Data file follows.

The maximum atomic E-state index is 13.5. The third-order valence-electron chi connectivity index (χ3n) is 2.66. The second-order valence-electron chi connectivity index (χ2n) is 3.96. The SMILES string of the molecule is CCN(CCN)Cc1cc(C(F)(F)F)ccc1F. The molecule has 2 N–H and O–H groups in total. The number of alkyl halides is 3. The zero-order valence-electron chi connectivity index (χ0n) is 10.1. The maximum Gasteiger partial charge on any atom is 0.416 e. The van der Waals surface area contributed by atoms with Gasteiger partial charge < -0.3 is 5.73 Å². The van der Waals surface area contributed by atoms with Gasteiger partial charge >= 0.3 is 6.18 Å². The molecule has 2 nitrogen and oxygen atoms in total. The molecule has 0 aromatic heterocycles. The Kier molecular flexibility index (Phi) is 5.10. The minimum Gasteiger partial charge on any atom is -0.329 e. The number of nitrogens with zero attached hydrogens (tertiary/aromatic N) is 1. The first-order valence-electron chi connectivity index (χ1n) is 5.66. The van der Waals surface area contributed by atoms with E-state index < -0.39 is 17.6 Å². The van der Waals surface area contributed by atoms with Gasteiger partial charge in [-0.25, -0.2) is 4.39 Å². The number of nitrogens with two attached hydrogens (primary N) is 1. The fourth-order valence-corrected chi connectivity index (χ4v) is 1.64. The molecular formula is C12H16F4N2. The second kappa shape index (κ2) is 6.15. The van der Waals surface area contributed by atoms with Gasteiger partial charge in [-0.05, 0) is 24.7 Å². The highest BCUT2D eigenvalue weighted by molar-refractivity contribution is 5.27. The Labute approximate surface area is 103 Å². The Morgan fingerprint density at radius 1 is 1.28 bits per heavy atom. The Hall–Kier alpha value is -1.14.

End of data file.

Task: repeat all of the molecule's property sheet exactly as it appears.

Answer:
The maximum atomic E-state index is 13.5. The third-order valence-electron chi connectivity index (χ3n) is 2.66. The second-order valence-electron chi connectivity index (χ2n) is 3.96. The SMILES string of the molecule is CCN(CCN)Cc1cc(C(F)(F)F)ccc1F. The molecule has 2 N–H and O–H groups in total. The number of alkyl halides is 3. The zero-order valence-electron chi connectivity index (χ0n) is 10.1. The maximum Gasteiger partial charge on any atom is 0.416 e. The van der Waals surface area contributed by atoms with Gasteiger partial charge < -0.3 is 5.73 Å². The van der Waals surface area contributed by atoms with Gasteiger partial charge >= 0.3 is 6.18 Å². The molecule has 2 nitrogen and oxygen atoms in total. The molecule has 0 aromatic heterocycles. The Kier molecular flexibility index (Phi) is 5.10. The minimum Gasteiger partial charge on any atom is -0.329 e. The number of nitrogens with zero attached hydrogens (tertiary/aromatic N) is 1. The first-order valence-electron chi connectivity index (χ1n) is 5.66. The van der Waals surface area contributed by atoms with E-state index < -0.39 is 17.6 Å². The van der Waals surface area contributed by atoms with Gasteiger partial charge in [-0.25, -0.2) is 4.39 Å². The number of nitrogens with two attached hydrogens (primary N) is 1. The fourth-order valence-corrected chi connectivity index (χ4v) is 1.64. The molecular formula is C12H16F4N2. The second kappa shape index (κ2) is 6.15. The van der Waals surface area contributed by atoms with Gasteiger partial charge in [-0.05, 0) is 24.7 Å². The highest BCUT2D eigenvalue weighted by molar-refractivity contribution is 5.27. The Labute approximate surface area is 103 Å². The Morgan fingerprint density at radius 1 is 1.28 bits per heavy atom. The Hall–Kier alpha value is -1.14.